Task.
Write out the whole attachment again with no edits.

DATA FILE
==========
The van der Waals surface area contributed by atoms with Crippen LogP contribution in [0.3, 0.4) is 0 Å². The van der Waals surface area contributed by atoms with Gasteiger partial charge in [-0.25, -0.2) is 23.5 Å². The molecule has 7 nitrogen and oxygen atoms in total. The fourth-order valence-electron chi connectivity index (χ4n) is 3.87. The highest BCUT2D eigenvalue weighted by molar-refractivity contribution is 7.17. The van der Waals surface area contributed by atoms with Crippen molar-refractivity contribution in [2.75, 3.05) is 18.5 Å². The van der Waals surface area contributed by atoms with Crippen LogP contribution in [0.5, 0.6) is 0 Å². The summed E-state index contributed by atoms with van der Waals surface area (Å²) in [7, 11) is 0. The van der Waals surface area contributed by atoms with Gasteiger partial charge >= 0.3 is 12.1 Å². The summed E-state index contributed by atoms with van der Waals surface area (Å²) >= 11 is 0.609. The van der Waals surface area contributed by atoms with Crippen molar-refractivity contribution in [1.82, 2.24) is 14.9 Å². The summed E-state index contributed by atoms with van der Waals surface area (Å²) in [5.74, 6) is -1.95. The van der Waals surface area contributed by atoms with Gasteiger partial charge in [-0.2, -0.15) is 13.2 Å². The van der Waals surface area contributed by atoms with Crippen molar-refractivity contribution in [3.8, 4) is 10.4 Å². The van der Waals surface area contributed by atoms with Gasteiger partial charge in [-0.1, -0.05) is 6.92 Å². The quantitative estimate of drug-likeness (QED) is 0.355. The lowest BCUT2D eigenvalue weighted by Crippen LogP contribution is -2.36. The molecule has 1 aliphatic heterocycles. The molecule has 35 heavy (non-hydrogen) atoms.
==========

The van der Waals surface area contributed by atoms with Crippen LogP contribution in [0.3, 0.4) is 0 Å². The van der Waals surface area contributed by atoms with Gasteiger partial charge in [-0.25, -0.2) is 23.5 Å². The molecule has 7 nitrogen and oxygen atoms in total. The fourth-order valence-electron chi connectivity index (χ4n) is 3.87. The highest BCUT2D eigenvalue weighted by molar-refractivity contribution is 7.17. The van der Waals surface area contributed by atoms with Crippen molar-refractivity contribution in [2.75, 3.05) is 18.5 Å². The van der Waals surface area contributed by atoms with Crippen LogP contribution in [0.5, 0.6) is 0 Å². The summed E-state index contributed by atoms with van der Waals surface area (Å²) in [7, 11) is 0. The van der Waals surface area contributed by atoms with Gasteiger partial charge >= 0.3 is 12.1 Å². The summed E-state index contributed by atoms with van der Waals surface area (Å²) >= 11 is 0.609. The van der Waals surface area contributed by atoms with Crippen molar-refractivity contribution in [1.82, 2.24) is 14.9 Å². The summed E-state index contributed by atoms with van der Waals surface area (Å²) in [5.74, 6) is -1.95. The van der Waals surface area contributed by atoms with Gasteiger partial charge in [-0.2, -0.15) is 13.2 Å². The van der Waals surface area contributed by atoms with Crippen molar-refractivity contribution in [3.8, 4) is 10.4 Å². The van der Waals surface area contributed by atoms with Gasteiger partial charge in [-0.1, -0.05) is 6.92 Å². The quantitative estimate of drug-likeness (QED) is 0.355. The lowest BCUT2D eigenvalue weighted by Crippen LogP contribution is -2.36. The molecule has 1 aliphatic heterocycles. The molecule has 35 heavy (non-hydrogen) atoms.